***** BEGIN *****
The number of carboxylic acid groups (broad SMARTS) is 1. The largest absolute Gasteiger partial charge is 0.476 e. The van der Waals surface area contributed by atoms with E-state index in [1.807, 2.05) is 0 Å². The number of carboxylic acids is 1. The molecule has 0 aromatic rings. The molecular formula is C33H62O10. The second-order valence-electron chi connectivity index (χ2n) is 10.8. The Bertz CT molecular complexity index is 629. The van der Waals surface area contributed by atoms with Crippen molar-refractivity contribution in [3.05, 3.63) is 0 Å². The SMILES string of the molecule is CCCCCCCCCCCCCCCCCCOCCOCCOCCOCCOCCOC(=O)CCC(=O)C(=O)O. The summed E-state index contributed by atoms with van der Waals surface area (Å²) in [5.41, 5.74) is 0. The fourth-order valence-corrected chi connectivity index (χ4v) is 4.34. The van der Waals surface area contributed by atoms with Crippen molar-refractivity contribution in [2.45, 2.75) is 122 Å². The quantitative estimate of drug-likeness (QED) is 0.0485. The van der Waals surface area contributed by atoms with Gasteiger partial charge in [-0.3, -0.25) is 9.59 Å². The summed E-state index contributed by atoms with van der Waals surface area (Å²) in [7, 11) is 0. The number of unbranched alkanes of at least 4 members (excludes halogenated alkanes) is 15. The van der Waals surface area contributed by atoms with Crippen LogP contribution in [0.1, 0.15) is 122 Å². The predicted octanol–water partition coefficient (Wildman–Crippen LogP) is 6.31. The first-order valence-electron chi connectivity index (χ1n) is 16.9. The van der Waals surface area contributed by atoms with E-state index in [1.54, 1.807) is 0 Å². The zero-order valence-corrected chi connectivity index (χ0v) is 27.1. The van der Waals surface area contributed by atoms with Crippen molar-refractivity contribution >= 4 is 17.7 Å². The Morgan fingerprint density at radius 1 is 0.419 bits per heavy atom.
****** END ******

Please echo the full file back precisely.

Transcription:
The number of carboxylic acid groups (broad SMARTS) is 1. The largest absolute Gasteiger partial charge is 0.476 e. The van der Waals surface area contributed by atoms with E-state index in [1.807, 2.05) is 0 Å². The number of carboxylic acids is 1. The molecule has 0 aromatic rings. The molecular formula is C33H62O10. The second-order valence-electron chi connectivity index (χ2n) is 10.8. The Bertz CT molecular complexity index is 629. The van der Waals surface area contributed by atoms with Crippen molar-refractivity contribution in [3.05, 3.63) is 0 Å². The SMILES string of the molecule is CCCCCCCCCCCCCCCCCCOCCOCCOCCOCCOCCOC(=O)CCC(=O)C(=O)O. The summed E-state index contributed by atoms with van der Waals surface area (Å²) in [5.41, 5.74) is 0. The fourth-order valence-corrected chi connectivity index (χ4v) is 4.34. The van der Waals surface area contributed by atoms with Crippen molar-refractivity contribution in [2.45, 2.75) is 122 Å². The quantitative estimate of drug-likeness (QED) is 0.0485. The van der Waals surface area contributed by atoms with Gasteiger partial charge in [-0.3, -0.25) is 9.59 Å². The summed E-state index contributed by atoms with van der Waals surface area (Å²) in [7, 11) is 0. The number of unbranched alkanes of at least 4 members (excludes halogenated alkanes) is 15. The van der Waals surface area contributed by atoms with Crippen LogP contribution in [0.1, 0.15) is 122 Å². The predicted octanol–water partition coefficient (Wildman–Crippen LogP) is 6.31. The first-order valence-electron chi connectivity index (χ1n) is 16.9. The van der Waals surface area contributed by atoms with E-state index in [1.54, 1.807) is 0 Å². The zero-order valence-corrected chi connectivity index (χ0v) is 27.1. The van der Waals surface area contributed by atoms with Crippen molar-refractivity contribution >= 4 is 17.7 Å². The Morgan fingerprint density at radius 1 is 0.419 bits per heavy atom.